FPGAs Get A Performance/Reliability Lift From The Bumps

Recent trends in high-density interconnects have led to the use of copper pillar solder bumps for packaging processes because they provide a fixed stand-off that is independent of pitch


According to Altera it will be the first company to use fine-pitch copper, bump-based packaging technology for commercial purposes. The technology, patented by the Taiwan Semiconductor Manufacturing Company (TSMC), will be deployed in Altera’s 20-nm Arria 10 FPGAs and SoCs.

What makes this fine-pitch version of copper bumping better than the standard stuff? Predictably, Altera says it provides superior quality and reliability. If so, how?

There are some well-documented, practical, and essential design elements relating to high-performance FPGAs. Recent trends in high-density interconnects have led to the use of copper pillar solder bumps (CPBs) for packaging processes because they provide a fixed stand-off that is independent of pitch. This is important, as most high-end products are under-filled and a smaller standoff may cause problems in getting the under-fill adhesive to adequately flow under the die.

Numerous specific benefits are possible with fine-pitch flip-chip manufacturing with copper pillar bumps. They include low-cost, enhanced electro-migration performance, availability of fully developed finite element models to optimize chip package interactions, and their lead-free makeup.

Not only does this technology create the very high bump counts needed for high-performance FPGAs, it also improves bump joint fatigue life and lowers stress on the ELK (Extra Low-K) layers.

Not surprisingly, TSMC’s technology is expected bring higher quality and greater reliability to Arria 10 devices over standard copper bumping solutions because of the fine-pitch design element.

Coolly Efficient

Copper pillar solder bumps, also called thermal bumps, maintain thermoelectric properties that can create a voltage when each side exhibits a different temperature. That brings the design advantage of cooling: Thermoelectric cooling occurs when a current passes through the bump. The bump pulls heat from one side of the device and transfers it to the other; the direction of heating and cooling is determined by the direction of current flow.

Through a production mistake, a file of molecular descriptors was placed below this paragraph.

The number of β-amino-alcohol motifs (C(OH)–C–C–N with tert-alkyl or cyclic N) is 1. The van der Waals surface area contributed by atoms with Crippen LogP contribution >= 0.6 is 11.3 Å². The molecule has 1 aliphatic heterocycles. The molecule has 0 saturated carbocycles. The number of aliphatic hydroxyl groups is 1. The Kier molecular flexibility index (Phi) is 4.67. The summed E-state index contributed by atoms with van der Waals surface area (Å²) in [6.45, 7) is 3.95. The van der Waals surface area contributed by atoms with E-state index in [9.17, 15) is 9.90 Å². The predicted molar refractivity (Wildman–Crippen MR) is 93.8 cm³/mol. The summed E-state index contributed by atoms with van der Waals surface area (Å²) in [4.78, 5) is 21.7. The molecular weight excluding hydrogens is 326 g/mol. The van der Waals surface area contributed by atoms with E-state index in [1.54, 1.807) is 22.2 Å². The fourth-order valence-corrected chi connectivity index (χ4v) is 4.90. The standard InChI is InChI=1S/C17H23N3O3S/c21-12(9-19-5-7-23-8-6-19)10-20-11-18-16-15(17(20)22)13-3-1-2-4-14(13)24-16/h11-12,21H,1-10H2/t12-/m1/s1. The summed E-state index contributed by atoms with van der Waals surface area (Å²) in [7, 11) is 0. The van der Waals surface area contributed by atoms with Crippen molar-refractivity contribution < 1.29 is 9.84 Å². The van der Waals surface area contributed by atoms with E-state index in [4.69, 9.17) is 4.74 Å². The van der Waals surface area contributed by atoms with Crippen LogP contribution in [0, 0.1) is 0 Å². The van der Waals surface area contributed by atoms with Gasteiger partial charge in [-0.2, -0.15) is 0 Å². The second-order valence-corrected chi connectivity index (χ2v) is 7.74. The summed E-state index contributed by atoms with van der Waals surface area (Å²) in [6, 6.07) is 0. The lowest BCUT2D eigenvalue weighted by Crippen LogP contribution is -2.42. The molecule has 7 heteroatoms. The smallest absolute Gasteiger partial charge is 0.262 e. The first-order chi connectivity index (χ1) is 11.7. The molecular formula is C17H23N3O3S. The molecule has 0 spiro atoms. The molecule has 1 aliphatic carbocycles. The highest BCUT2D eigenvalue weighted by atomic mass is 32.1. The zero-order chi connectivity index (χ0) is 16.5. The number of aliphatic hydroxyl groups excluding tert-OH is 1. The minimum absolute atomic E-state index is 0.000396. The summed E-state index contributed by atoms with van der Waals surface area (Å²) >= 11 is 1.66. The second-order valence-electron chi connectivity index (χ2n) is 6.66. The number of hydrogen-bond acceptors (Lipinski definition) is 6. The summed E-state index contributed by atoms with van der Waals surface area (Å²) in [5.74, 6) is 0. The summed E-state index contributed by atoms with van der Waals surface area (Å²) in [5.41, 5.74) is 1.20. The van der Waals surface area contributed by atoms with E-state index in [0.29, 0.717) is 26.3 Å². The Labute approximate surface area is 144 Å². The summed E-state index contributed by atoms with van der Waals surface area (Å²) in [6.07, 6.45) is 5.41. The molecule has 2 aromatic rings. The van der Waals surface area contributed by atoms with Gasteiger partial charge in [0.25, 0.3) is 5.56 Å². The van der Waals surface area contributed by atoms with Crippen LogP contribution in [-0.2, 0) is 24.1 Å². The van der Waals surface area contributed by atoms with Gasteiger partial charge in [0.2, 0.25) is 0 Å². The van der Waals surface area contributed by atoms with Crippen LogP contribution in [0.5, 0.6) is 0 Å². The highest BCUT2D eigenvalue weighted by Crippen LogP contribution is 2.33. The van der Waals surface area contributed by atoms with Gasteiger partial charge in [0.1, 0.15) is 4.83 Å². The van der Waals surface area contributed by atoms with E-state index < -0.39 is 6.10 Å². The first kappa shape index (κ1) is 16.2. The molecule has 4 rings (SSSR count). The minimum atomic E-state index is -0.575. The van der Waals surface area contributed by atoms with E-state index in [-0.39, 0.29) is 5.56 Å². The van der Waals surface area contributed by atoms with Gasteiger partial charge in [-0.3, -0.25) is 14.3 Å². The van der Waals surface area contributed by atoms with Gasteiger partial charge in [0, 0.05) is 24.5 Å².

A further advantage of TSMC’s fine-pitch copper-bump-based packaging is its scalability, which suits products with large die size and small bump pitch. It includes a design-for-manufacturing/design-for-reliability (DFM/DFR) implementation that can adjust package design and structure for wider assembly process windows. According to TSMC, its technology has demonstrated better than 99.8% production-level assembly yields.

TSMC says it will manufacture 8.0 million wafers this year, including production from three advanced 12-inch facilities, four 8-inch fabs, and one 6-inch fab.

Another First

In another announcement, Altera also claims to have changed the game when it comes to FPGA floating-point DSP performance. The firm says it’s the first programmable logic company to integrate hardened IEEE 754-compliant, floating-point operators in an FPGA. These DSP blocks are integrated in Altera’s 20-nm Arria 10 FPGAs and SoCs.

Design-wise this becomes an important advance because integrated hardened floating-point DSP blocks, combined with an advanced high-level tool flow, enable computationally intensive applications. The DSP blocks are based on a variable precision DSP architecture, which eliminates nearly all of the logic usage required for existing FPGA floating-point computations. 

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Paul Whytock

Paul Whytock is European Editor for Penton Media's Electronics Division. From his base in London, England, he covers press conferences and industry events throughout the EU for Penton...
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